Ed Winters’ Vegan Propaganda is being hailed as “the vegan bible” by some vegans while receiving some harsh criticism by non-vegans at the same time. Others (both vegan and non-vegan) are somewhat on the fence about how to feel about the book.
So, being the curious girl that I am, I decided to check it out and give it a read!
It’s not an overly large book, so it didn’t take me more than a few weeks to finish from start to finish. I’m sure the real bookworms out there could easily finish it in a week. Overall, I thought it was very well done, and sheds new light on some of the most influential arguments for a vegan lifestyle.
In today’s post, I’m going to give you my Vegan Propaganda book review. I’ll start by giving you a brief summary before moving into a more in-depth review. I’ll also mention a few similar titles that I’ve read over the years that are definitely worth checking out!
Let’s dive in…
Vegan Propaganda Review Summary
Topic: Arguments for a vegan diet and lifestyle
Most of you may know author Ed Winters better from social media (YouTube in particular). Online, Ed’s persona is “Earthling Ed,” and he’s been running his YouTube channel for quite some time and has over 419,000 subscribers.
He’s known for his strongly vegan and often controversial videos calling out non-vegans.
Vegan Propaganda makes a point to call out some of the most common “propaganda” that’s been spread about veganism throughout the non-vegan community. He addresses statements in a clear, matter-of-fact manner that leaves little room to doubt.
So, if you’ve just gone vegan and you’re looking for more knowledge to help defend your new lifestyle, this is the book for you!
I remember when I first went vegan, one of the most difficult (and annoying) things was having to defend my lifestyle to people who knew me as an avid carnivore before. If I would have had this book seven years ago, it would have made my life a LOT easier.
Vegan Propaganda addresses more than just anti-vegan propaganda, though.
Throughout his book, he provides simple, practical, and scientifically backed evidence for why a plant-based lifestyle is better for your health, more ethical, and may even help the planet by reducing greenhouse gas emissions.
The one thing that may turn some people off from reading Vegan Propaganda is that Ed Winters tends to be rather harsh on non-vegans. His style of writing (and even the way he speaks in his videos) can be condescending at times.
Personally, I believe that the best way to win people over to veganism is through love and empathy, not criticism.
That being said, the overall book itself is well-written, and the information is solid, accurate, and conveyed in an easy-to-understand manner.
What I Like About Vegan Propaganda:
- Contains scientifically backed arguments for a vegan lifestyle.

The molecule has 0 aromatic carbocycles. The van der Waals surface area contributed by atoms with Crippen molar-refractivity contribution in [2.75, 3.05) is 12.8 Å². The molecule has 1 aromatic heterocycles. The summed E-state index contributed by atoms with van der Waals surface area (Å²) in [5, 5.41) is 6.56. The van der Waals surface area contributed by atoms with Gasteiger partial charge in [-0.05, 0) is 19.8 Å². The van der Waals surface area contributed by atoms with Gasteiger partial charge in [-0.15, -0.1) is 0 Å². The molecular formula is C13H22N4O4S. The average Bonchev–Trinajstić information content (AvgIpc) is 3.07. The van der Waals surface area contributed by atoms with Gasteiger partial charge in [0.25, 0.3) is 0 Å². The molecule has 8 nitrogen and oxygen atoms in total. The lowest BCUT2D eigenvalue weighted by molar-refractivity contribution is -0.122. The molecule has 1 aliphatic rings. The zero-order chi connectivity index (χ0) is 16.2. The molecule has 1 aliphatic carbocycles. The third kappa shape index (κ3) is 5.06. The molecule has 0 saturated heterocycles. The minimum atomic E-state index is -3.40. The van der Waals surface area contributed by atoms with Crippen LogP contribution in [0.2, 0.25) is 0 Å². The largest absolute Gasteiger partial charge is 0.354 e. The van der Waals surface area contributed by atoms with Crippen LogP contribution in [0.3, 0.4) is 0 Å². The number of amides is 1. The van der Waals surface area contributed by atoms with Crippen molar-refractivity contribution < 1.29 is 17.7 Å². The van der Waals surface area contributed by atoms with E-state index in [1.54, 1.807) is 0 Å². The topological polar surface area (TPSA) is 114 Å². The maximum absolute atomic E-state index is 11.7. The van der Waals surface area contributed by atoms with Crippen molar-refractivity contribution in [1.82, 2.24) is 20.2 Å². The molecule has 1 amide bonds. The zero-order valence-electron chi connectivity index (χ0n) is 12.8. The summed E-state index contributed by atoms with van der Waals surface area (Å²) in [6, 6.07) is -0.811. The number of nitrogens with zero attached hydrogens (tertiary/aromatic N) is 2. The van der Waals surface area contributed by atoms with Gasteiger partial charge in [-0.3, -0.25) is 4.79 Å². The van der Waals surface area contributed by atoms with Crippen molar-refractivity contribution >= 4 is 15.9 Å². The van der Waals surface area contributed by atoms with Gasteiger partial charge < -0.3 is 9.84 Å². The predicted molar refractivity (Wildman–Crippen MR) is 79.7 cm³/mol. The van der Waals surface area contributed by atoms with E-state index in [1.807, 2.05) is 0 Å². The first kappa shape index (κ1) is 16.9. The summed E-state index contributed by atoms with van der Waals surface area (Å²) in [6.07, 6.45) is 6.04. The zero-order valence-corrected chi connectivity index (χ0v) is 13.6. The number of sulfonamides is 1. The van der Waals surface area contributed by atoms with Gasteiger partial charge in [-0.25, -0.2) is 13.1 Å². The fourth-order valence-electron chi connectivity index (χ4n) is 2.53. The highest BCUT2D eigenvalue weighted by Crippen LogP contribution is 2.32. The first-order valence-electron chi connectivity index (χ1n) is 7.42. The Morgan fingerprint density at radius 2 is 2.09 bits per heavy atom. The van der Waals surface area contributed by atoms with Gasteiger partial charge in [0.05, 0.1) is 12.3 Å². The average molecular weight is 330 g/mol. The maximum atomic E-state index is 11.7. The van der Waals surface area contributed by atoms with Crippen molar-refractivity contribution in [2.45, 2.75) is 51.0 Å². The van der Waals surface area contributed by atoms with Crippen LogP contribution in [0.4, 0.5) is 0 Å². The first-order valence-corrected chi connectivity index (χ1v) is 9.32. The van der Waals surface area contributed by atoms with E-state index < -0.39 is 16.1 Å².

- Outlines and responds to some of the most common anti-vegan rhetoric.
- Ed has an engaging writing style that’s fun and easy to read.
- The content is not overly technical and can be understood by anybody.
- If you follow Earthling Ed online, this will give you a greater appreciation for his intellect.
What I Don’t Like About Vegan Propaganda:
- At times, Ed’s style of writing can seem overly harsh towards non-vegans and vegetarians.
Vegan Propaganda: In-Depth Review
I’ve been following Earthling Ed on YouTube for a couple of years now, and his videos have really helped me defend my vegan lifestyle to non-vegans. I really appreciate how he combines both morality and science to argue his points, instead of just relying on one or the other.
So, now that you’ve had a chance to read my brief summary, I thought it’d be a good idea to further elaborate on some of the main points Ed Winters makes in Vegan Propaganda.
If you’d like to learn more about Ed, here’s a great speech that he gave during his recent UK tour:
The Main Points
Vegan Propaganda has three main sections:
- Part One: “It’s A Question Of Morality”
- Part Two: “Playing With Fire”
- Part Three: “Breaking Down The Barriers”
The first section outlines some of the moral arguments for veganism and the second section outlines some of the scientific evidence showing why veganism is more eco-friendly.
The final section is incredibly helpful to new vegans and explains some of the best ways to break down the social and psychological barriers preventing some people from changing their lifestyles.
Below, I’ll give you the cliff notes of each section, so you can get a good idea of what Vegan Propaganda is all about.
1) The Morality of Veganism
If you’ve ever watched Ed’s videos, then you’ll remember that he’s a strong advocate of the “moral argument” for veganism. Like European influencer Mythical Mia, Ed uses personification as a way of getting his readers to respect animals on the same level as humans.
He describes some of the cruel ways that farm animals and livestock are treated. He offers graphic details on how slaughterhouses kill animals for meat and explains the awful living conditions that animals are subjected to at these farms.
One of the things I really like is Ed’s honesty. In this section, he recounts that he himself was once a “self-proclaimed KFC addict.” He then explains how learning more about animal farming and cruelty drove him into guilt, which then led to his decision to become a vegan activist.
He also addresses the question of legality vs. morality. Even though animal farming is “legal,” he argues that it shouldn’t be. Ed’s argument is that if humans were treated the way that most farm animals are, it would most certainly be illegal.
Ed goes on to say that non-vegans who are aware of this and yet still consciously participate in the meat industry are just as bad as the farmers themselves.
Although some may see this as a rather harsh judgment, his point is that many humans willingly participate in an industry that makes no effort to hide its torture and murder of animals.
If you’re already a vegan, then this section will make you feel a lot better about your lifestyle.
However, if you’re a vegetarian (who still consumes animal-derived products) or a non-vegan, then this section may seem like a direct attack on you, so I urge you to take it with a grain of salt.